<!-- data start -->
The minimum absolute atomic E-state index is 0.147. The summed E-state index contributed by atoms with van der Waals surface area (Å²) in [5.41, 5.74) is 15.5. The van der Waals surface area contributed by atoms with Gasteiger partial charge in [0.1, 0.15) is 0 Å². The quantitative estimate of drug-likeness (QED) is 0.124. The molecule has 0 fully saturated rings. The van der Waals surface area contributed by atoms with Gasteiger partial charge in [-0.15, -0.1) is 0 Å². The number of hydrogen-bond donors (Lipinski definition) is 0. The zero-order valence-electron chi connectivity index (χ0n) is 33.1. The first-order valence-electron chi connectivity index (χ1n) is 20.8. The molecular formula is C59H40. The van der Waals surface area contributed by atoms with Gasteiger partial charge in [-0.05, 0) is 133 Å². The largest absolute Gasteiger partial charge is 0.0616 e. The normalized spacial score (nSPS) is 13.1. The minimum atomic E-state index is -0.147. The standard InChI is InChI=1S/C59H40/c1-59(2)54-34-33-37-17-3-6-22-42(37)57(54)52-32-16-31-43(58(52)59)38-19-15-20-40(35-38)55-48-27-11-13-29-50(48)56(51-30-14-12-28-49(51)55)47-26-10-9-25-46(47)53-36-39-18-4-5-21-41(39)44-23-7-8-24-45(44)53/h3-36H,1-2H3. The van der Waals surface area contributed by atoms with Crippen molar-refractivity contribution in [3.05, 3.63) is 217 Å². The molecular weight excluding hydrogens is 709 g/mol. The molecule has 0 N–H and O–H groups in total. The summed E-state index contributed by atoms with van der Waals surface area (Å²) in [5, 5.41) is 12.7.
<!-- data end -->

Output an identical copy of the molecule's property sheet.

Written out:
The minimum absolute atomic E-state index is 0.147. The summed E-state index contributed by atoms with van der Waals surface area (Å²) in [5.41, 5.74) is 15.5. The van der Waals surface area contributed by atoms with Gasteiger partial charge in [0.1, 0.15) is 0 Å². The quantitative estimate of drug-likeness (QED) is 0.124. The molecule has 0 fully saturated rings. The van der Waals surface area contributed by atoms with Gasteiger partial charge in [-0.15, -0.1) is 0 Å². The number of hydrogen-bond donors (Lipinski definition) is 0. The zero-order valence-electron chi connectivity index (χ0n) is 33.1. The first-order valence-electron chi connectivity index (χ1n) is 20.8. The molecular formula is C59H40. The van der Waals surface area contributed by atoms with Gasteiger partial charge in [-0.05, 0) is 133 Å². The largest absolute Gasteiger partial charge is 0.0616 e. The normalized spacial score (nSPS) is 13.1. The minimum atomic E-state index is -0.147. The standard InChI is InChI=1S/C59H40/c1-59(2)54-34-33-37-17-3-6-22-42(37)57(54)52-32-16-31-43(58(52)59)38-19-15-20-40(35-38)55-48-27-11-13-29-50(48)56(51-30-14-12-28-49(51)55)47-26-10-9-25-46(47)53-36-39-18-4-5-21-41(39)44-23-7-8-24-45(44)53/h3-36H,1-2H3. The van der Waals surface area contributed by atoms with Crippen molar-refractivity contribution in [3.05, 3.63) is 217 Å². The molecular weight excluding hydrogens is 709 g/mol. The molecule has 0 N–H and O–H groups in total. The summed E-state index contributed by atoms with van der Waals surface area (Å²) in [5, 5.41) is 12.7.